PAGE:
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Availability in Globally Distributed Storage Systems Daniel Ford, Franc¸ois Labelle, Florentina I. Popovici, Murray Stokely, Van-Anh Truong, Luiz Barroso,

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Presentation on theme: "Availability in Globally Distributed Storage Systems Daniel Ford, Franc¸ois Labelle, Florentina I. Popovici, Murray Stokely, Van-Anh Truong, Luiz Barroso,"— Presentation transcript:

1 Availability in Globally Distributed Storage Systems Daniel Ford, Franc¸ois Labelle, Florentina I. Popovici, Murray Stokely, Van-Anh Truong, Luiz Barroso, Carrie Grimes, and Sean Quinlan - Nabeel 1

2 Distributed Storage System Exponential increase in storage needs Uses shared nothing architecture Uses low commodity hardware Software layer provides fault tolerance Suitable for data parallel, I/O bound computations Highly scalable and cost effective 2

3 Data Center 3

4 Data Center Components 4 Server Components Racks Interconnects Cluster of Racks

5 Data Center Components 5 Server Components Racks Interconnects Cluster of Racks ALL THESE COMPONENTS CAN FAIL

6 Google File System 6

7 Cell, Stripe and Chunk 7 Stripe 1 Stripe 2 Stripe 1 Stripe 2 CELL 1 CELL 2 Chunks GFS Instance 1GFS Instance 2

8 Failure Sources and Events Failure Sources – Hardware – Disks, Memory etc. – Software – chunk server process – Network Interconnect – Power Distribution Unit Failure Events – Node restart – Planned reboot – Unplanned reboot 8

9 Fault Tolerance Mechanisms Replication (R = n) – ‘n’ identical chunks (replication factor) are placed across storage nodes in different rack/cell/DC Erasure Coding ( RS (n, m)) – ‘n’ distinct data blocks and ‘m’ code blocks – Can recover utmost ‘m’ blocks from the remaining ‘n-m’ blocks 9

10 Replication 10 1 Chunk 5 replicas Fast Encoding / Decoding Very Space Inefficient

11 Erasure Coding 11 ‘n’ data blocks Encode ‘n + m’ blocks ‘m’ code blocks

12 Erasure Coding 12 ‘n’ data blocks Encode ‘n + m’ blocks ‘m’ code blocks

13 Erasure Coding 13 Highly Space Efficient Slow Encoding / Decoding ‘n’ data blocks Decode Encode ‘n + m’ blocks ‘m’ code blocks ‘n’ data blocks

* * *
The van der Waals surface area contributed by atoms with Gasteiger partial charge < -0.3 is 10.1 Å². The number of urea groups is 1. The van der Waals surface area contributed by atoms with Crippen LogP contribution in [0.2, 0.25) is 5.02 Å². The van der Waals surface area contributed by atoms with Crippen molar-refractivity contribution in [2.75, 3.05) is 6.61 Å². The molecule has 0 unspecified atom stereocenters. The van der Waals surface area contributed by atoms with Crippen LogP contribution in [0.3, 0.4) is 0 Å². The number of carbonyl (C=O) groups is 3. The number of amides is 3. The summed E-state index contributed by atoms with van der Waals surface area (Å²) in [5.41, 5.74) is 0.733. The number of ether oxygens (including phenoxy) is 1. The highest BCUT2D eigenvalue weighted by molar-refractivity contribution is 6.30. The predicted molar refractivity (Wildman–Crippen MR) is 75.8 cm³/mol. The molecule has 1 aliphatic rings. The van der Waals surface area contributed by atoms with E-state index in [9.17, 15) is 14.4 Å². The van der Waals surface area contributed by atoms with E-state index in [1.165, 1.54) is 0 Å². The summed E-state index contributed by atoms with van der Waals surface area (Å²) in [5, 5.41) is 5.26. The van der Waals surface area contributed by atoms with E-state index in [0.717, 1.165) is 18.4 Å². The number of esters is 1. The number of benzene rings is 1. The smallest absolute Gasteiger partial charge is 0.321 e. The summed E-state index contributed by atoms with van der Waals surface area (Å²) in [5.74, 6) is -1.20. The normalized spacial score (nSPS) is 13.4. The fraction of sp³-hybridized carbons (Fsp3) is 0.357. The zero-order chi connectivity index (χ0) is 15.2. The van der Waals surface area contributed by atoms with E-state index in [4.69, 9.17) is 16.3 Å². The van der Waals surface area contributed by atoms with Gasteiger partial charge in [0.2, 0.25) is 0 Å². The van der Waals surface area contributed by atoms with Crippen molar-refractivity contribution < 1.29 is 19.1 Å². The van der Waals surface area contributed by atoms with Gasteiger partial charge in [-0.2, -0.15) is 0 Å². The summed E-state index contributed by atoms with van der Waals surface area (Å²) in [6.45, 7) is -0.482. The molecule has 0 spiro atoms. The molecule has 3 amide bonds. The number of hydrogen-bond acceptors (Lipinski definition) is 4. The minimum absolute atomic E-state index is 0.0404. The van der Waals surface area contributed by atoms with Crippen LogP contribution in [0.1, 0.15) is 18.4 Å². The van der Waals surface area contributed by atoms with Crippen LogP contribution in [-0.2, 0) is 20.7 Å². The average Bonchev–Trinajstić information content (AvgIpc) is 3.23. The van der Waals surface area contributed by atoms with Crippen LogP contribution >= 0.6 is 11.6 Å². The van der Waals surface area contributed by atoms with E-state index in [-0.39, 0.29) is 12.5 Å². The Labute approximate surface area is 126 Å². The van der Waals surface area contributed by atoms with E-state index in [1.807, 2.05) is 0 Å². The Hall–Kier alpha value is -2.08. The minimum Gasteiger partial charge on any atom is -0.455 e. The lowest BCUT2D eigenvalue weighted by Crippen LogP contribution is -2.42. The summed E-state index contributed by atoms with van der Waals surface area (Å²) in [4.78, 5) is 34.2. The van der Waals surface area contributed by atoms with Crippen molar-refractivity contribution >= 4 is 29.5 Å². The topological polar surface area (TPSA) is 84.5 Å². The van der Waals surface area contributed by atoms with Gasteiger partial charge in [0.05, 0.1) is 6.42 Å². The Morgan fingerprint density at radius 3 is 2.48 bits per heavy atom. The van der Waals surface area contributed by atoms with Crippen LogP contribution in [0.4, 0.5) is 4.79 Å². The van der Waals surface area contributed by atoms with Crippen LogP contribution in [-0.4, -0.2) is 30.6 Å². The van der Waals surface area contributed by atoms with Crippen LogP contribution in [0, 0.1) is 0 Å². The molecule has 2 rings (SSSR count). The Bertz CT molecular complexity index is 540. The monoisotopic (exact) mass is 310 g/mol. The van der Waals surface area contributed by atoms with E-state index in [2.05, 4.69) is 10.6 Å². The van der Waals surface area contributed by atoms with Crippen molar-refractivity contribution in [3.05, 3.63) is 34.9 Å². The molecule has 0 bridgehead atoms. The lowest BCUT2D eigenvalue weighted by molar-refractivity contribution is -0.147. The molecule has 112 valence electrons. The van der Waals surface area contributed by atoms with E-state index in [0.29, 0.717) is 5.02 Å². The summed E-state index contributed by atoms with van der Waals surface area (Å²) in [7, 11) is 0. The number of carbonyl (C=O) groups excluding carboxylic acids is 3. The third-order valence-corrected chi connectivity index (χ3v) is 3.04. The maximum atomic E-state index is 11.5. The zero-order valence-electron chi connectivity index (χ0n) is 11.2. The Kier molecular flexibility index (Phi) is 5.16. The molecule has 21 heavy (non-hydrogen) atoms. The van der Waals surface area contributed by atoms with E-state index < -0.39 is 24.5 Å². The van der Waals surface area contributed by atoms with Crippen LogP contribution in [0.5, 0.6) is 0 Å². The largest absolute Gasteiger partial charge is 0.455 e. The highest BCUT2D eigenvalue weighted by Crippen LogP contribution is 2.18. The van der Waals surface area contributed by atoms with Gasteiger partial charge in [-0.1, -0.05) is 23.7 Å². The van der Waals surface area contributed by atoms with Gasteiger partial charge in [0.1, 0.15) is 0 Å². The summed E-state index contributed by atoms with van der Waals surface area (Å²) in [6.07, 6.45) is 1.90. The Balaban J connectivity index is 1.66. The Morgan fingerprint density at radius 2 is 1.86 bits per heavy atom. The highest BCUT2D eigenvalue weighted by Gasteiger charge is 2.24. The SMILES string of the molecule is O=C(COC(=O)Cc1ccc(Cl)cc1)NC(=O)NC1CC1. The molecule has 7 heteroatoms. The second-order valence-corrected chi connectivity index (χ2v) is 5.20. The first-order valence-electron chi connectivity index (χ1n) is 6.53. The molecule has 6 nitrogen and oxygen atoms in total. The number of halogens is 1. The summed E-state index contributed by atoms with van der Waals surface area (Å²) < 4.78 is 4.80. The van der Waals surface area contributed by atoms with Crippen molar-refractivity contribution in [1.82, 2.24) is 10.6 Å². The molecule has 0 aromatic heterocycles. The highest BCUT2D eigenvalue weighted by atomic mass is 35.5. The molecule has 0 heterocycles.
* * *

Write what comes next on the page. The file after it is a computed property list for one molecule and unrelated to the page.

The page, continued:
14 Goal of the Paper Characterizes the availability properties of cloud storage systems Suggests a good availability model that helps in data placement and replication strategies 14

15 Agenda Introduction Findings from the fleet Correlated failures Modeling availability data Conclusion 15

16 CDF of Node Unavailability 16

17 CDF of Node Unavailability 17

18 Average Availability and MTTF Average availability of ‘N’ nodes A N = Mean Time To Failure (MTTF) uptime downtime MTTF = No. of failures Failure 1 Failure 2 Uptime 18

19 CDF of Node Unavailability by Cause 19

20 Node Unavailability 20

21 Correlated Failures Failure Domain – Set of machines that simultaneously fails from a common source of failure Failure Burst – Sequence of node failures each occurring within a time window ‘w’ of the next – 37% of all failures are part of a burst of at-least 2 nodes 21

22 Failure Burst 22

23 Failure Burst 23

24 Failure Burst 24

25 Failure Burst (cont..) 25

26 Failure Burst (cont..) 26

27 Failure Burst (cont..) 27

28 Failure Burst (cont..) 28

29 Failure Burst (cont..) 29

30 Domain Related Failures Domain related issues – causes of correlated failures A metric is devised – To determine if a failure burst is domain related or random – In evaluating the importance of domain diversity in cell design and data placement 30

31 Rack Affinity Probability that a burst of the same size affecting randomly chosen nodes have smaller affinity score Rack Affinity Score – Determines the rack concentration of the burst – No. of ways of choosing 2 nodes from the burst within the same rack where k i is the no. of nodes affected in the i th rack affected. Eg. (1,4) and (1,1,1,2) 31

32 Stripe MTTF Vs Burst Size 32

33 Stripe MTTF Vs Burst Size 33

34 Stripe MTTF Vs Burst Size 34

35 Trace Simulation 35

36 Markov Model To model & understand the impact of hardware and software changes in availability Focused on the availability of a stripe – State : No. of available chunks (in the stripe) – Transition : Rates by which a stripe moves to the next state due to: Chunk Failure ( reduces available chunks) Chunk Recoveries ( increases available chunks) 36

37 Markov Chain 37

38 Markov Model Findings RS (6,3) – No correlated failures 10% reduction in recovery time results in 19% reduction in unavailability – Correlated failures Reduced MTTF when correlated failures are modeled 90% reduction in recovery time results in 6% reduction in unavailability Reduces the benefit of increased data redundancy 38

39 Markov Model Findings (cont..) 39

40 Markov Model Findings (cont..) R = 3 and increase in availability – 10% reduction in disk latency error has negative effect ??? – 10% reduction in disk failure rate has 1.5% improvement – 10% reduction in node failure rate has 18% improvement Improvements below the node layer of the storage stack do not significantly improve data availability 40

41 Single Cell Vs Multi-Cell Trade off between availability & inter cell recovery bandwidth. Higher MTTF with Multicell replication. 41

42 Single Cell Vs Multi Cell (cont..) 42 CELL A R3R4 R1R2 CELL BCELL A R3 R4 R1 R2 Single Cell Multi Cell

43 Conclusion Correlation among node failures is important Correlated failures share common failure domains Most unavailability periods are transient and differs significantly by cause Reduce reboot times for kernel upgrades The findings provides a feedback for improving – Replication and encoding schemes – Data placement strategies – Primary causes of data unavailability 43

44 44


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